Funded by a Theodore Roosevelt Fund grant from the American Museum of Natural History, a Dayton Natural History Fund grant from the Bell Museum of Natural History, and Alexander and Lydia Anderson and Doctoral Dissertation Fellowships through the University of MN Graduate School.
Post-Pleistocene range expansion of the recently imperiled eastern little brown bat (Myotis lucifugus lucifugus) from a single southern refugium
Article first published online: 1 SEP 2011
© 2011 The Authors. MicrobiologyOpen published by Blackwell Publishing Ltd.
This is an open access article under the terms of the Creative Commons Attribution-NonCommercial License, which permits use, distribution and reproduction in any medium, provided the original work is properly cited and is not used for commercial purposes.
Ecology and Evolution
Volume 1, Issue 2, pages 191–200, October 2011
How to Cite
Dixon, M. D. (2011), Post-Pleistocene range expansion of the recently imperiled eastern little brown bat (Myotis lucifugus lucifugus) from a single southern refugium. Ecology and Evolution, 1: 191–200. doi: 10.1002/ece3.20
- Issue published online: 13 OCT 2011
- Article first published online: 1 SEP 2011
- Received: 17 June 2011; Revised: 28 July 2011; Accepted: 28 July 2011
- Demographic history;
- Myotis lucifugus ;
- niche modeling;
- Pleistocene refugia;
- population growth;
- range expansion
Myotis lucifugus, once among the most widespread and common bats in North America, has been forecast to be extirpated east of the Rockies in as few as 16 years by the spread of white-nose syndrome. Recent genetic research has demonstrated that this species is paraphyletic and part of a broader species complex; however, only one lineage (Myotis lucifugus lucifugus [M. l. lucifugus]) is present in eastern North America. I used molecular tools and niche modeling to validate this and investigate the role that historical biogeography has played in the phylogenetic and population genetic structure of this species to determine if the eastern subspecies represents an evolutionarily distinct population.
To establish the genetic structure within M. l. lucifugus, I densely sampled maternity colonies in Minnesota and sequenced 182 individuals for a portion of cytochrome b. Phylogenetic reconstruction and a haplotype network were used to infer the relationships among mitochondrial haplotypes. Population growth statistics were calculated to determine if there was evidence of significant expansion, and an environmental niche model (ENM) was constructed based on conditions during the last glacial maximum (LGM) to illustrate potential glacial refugia. All individuals derived from a single mitochondrial lineage. Genetic evidence points to population growth starting approximately 18 kya. ENM results show that there was likely a single large southern refugium extending across the southeastern United States and possibly several isolated refugia in western North America. Myotis lucifugus lucifugus likely maintained both a large range and a large population during the peaks of the glacial cycles, and its population appears to have expanded following the retreat of the Laurentide ice sheet. This imperiled lineage likely diverged in isolation from other members of the M. lucifugus/western long-eared Myotis during the Pleistocene.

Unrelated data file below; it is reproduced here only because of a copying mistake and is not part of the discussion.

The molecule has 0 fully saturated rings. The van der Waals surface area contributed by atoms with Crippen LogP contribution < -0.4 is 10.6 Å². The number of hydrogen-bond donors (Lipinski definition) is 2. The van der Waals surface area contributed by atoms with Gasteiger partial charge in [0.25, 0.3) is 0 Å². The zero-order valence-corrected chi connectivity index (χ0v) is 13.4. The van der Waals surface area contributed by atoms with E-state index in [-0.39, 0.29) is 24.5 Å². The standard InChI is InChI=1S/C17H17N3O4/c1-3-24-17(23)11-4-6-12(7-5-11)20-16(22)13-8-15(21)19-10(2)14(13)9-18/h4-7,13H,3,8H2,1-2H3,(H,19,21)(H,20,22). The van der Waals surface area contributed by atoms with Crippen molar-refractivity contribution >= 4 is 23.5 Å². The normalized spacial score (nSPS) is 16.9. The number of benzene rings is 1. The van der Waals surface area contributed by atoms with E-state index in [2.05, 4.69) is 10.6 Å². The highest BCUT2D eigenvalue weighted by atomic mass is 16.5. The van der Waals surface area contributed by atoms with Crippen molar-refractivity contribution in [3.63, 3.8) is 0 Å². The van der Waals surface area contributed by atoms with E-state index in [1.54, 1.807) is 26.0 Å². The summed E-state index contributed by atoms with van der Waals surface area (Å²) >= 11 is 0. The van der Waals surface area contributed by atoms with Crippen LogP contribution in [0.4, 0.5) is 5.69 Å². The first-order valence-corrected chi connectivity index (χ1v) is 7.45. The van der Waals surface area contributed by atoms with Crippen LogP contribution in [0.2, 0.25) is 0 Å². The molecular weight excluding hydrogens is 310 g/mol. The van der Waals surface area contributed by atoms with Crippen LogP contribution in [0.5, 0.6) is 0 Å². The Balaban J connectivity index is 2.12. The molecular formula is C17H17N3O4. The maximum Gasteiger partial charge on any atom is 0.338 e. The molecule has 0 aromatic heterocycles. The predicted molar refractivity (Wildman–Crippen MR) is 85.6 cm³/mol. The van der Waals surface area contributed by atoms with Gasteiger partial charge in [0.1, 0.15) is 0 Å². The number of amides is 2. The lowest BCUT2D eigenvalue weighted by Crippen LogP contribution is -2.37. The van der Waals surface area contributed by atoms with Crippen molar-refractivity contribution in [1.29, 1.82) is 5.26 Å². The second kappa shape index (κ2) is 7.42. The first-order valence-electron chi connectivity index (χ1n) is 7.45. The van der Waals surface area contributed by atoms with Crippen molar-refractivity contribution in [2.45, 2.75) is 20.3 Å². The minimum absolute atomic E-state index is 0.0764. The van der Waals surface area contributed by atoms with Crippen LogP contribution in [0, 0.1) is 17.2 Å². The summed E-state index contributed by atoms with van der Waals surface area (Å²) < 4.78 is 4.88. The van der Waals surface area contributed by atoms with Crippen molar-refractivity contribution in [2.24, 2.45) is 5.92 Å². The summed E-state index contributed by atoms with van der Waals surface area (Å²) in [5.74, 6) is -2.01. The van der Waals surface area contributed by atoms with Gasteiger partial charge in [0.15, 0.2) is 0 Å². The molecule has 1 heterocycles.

The Wisconsin glaciation, as well as earlier glacial periods, caused substantial expansions, contractions, and shifts in the ranges of plants and animals of North America (Pielou 1991) and throughout the temperate regions. This caused strong but sometimes latent effects on the evolutionary trajectories of these species. This has resulted in patterns of lineage endemism and speciation among glacial refugia, though the pattern is often quite complex (see review in Soltis et al. 2006). Phylogeographic studies of mammal distributions in the Pleistocene have alternately found genetic structure pointing to refugia in unexpected places (Deffontaine et al. 2005) and a surprising lack of genetic structure in other species (Moncrief et al. 2010). An understanding of how past distributions influenced the present diversity within and among lineages is important for understanding both the processes that promote the generation of biodiversity and the range of genetic variation within species, which is particularly important in taxa of conservation concern.
Research to date has not explored the potential distribution of Myotis lucifugus (Fig. 1) during the last glacial maximum (LGM). Myotis lucifugus is among the most widely distributed bats in North America (Reid 2006) and one that has been quite well studied (Fenton and Barclay 1980), with a range extending from the coastal southeastern United States through the Yukon and central Alaska. As many as six subspecies are recognized (Fenton and Barclay 1980), though M. l. occultus appears to represent an independent lineage (Piaggio et al. 2002) and neither nuclear genes nor morphology appear to be able to diagnose M. l. carissima and M. l. lucifugus (Lausen et al. 2008). Recent genetic research indicates that “Myotis lucifugus” as it has historically been defined may be paraphyletic, with members of the western long-eared bats sister to some recognized subspecies of M. lucifugus (Dewey 2006; Carstens and Dewey 2010). The relationships among these lineages are still poorly understood and require further research, but it has been accepted that a single, monophyletic mitochondrial lineage of the little brown bat, M. l. lucifugus, ranges across North America east of the Great Plains (Dewey 2006). This lineage is currently being annihilated by white-nose syndrome, a disease which models predict will cause the species to be regionally extinct in eastern North America in as few as 16 years (Frick et al. 2010). This has resulted in a group of prominent bat biologists and conservation organizations petitioning the U.S. Fish and Wildlife Service for an emergency listing as an endangered species under the federal Endangered Species Act (Kunz and Reichard 2010), and states have begun undertaking similar action (Munkwitz et al. 2010). There are many cases in which thorough examinations of “subspecies” have revealed that there was little genetic basis for that designation (Zink 2004) or conversely that there were actually more species than previously recognized that were in need of protection due to undescribed diversity (Rojas-Soto et al. 2010). Therefore, research that can help elaborate the boundaries of this species is increasingly prudent as we move to determine what taxon or taxa are in need of protection, and to ensure that conservation efforts and resources are expended judiciously.